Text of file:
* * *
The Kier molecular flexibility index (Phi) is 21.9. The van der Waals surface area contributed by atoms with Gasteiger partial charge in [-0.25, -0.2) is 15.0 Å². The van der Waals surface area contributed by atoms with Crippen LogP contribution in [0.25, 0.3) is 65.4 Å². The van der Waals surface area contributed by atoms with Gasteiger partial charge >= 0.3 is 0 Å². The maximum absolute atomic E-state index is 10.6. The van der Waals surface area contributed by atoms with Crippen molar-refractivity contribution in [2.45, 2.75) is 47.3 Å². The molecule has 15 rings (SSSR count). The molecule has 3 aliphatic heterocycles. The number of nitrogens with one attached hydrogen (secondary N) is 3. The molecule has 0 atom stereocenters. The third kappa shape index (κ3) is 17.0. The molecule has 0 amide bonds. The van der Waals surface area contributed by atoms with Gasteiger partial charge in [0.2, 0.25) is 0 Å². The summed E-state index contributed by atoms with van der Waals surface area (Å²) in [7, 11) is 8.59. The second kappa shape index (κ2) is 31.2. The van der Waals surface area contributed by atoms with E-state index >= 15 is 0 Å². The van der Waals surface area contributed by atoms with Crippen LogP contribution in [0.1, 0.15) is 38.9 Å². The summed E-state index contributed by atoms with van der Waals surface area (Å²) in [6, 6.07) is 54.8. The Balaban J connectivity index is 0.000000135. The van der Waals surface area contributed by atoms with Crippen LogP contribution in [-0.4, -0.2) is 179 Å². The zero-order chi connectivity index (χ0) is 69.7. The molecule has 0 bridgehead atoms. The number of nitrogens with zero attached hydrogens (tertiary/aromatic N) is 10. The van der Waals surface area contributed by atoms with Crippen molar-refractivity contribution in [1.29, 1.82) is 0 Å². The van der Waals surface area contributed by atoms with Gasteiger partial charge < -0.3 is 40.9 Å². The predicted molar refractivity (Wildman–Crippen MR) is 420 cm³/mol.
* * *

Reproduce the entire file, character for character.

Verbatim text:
The Kier molecular flexibility index (Phi) is 21.9. The van der Waals surface area contributed by atoms with Gasteiger partial charge in [-0.25, -0.2) is 15.0 Å². The van der Waals surface area contributed by atoms with Crippen LogP contribution in [0.25, 0.3) is 65.4 Å². The van der Waals surface area contributed by atoms with Gasteiger partial charge >= 0.3 is 0 Å². The maximum absolute atomic E-state index is 10.6. The van der Waals surface area contributed by atoms with Crippen molar-refractivity contribution in [2.45, 2.75) is 47.3 Å². The molecule has 15 rings (SSSR count). The molecule has 3 aliphatic heterocycles. The number of nitrogens with one attached hydrogen (secondary N) is 3. The molecule has 0 atom stereocenters. The third kappa shape index (κ3) is 17.0. The molecule has 0 amide bonds. The van der Waals surface area contributed by atoms with Gasteiger partial charge in [0.2, 0.25) is 0 Å². The summed E-state index contributed by atoms with van der Waals surface area (Å²) in [7, 11) is 8.59. The second kappa shape index (κ2) is 31.2. The van der Waals surface area contributed by atoms with E-state index >= 15 is 0 Å². The van der Waals surface area contributed by atoms with Crippen LogP contribution in [0.1, 0.15) is 38.9 Å². The summed E-state index contributed by atoms with van der Waals surface area (Å²) in [6, 6.07) is 54.8. The Balaban J connectivity index is 0.000000135. The van der Waals surface area contributed by atoms with Crippen LogP contribution in [-0.4, -0.2) is 179 Å². The zero-order chi connectivity index (χ0) is 69.7. The molecule has 0 bridgehead atoms. The number of nitrogens with zero attached hydrogens (tertiary/aromatic N) is 10. The van der Waals surface area contributed by atoms with Crippen molar-refractivity contribution in [1.29, 1.82) is 0 Å². The van der Waals surface area contributed by atoms with Gasteiger partial charge < -0.3 is 40.9 Å². The predicted molar refractivity (Wildman–Crippen MR) is 420 cm³/mol.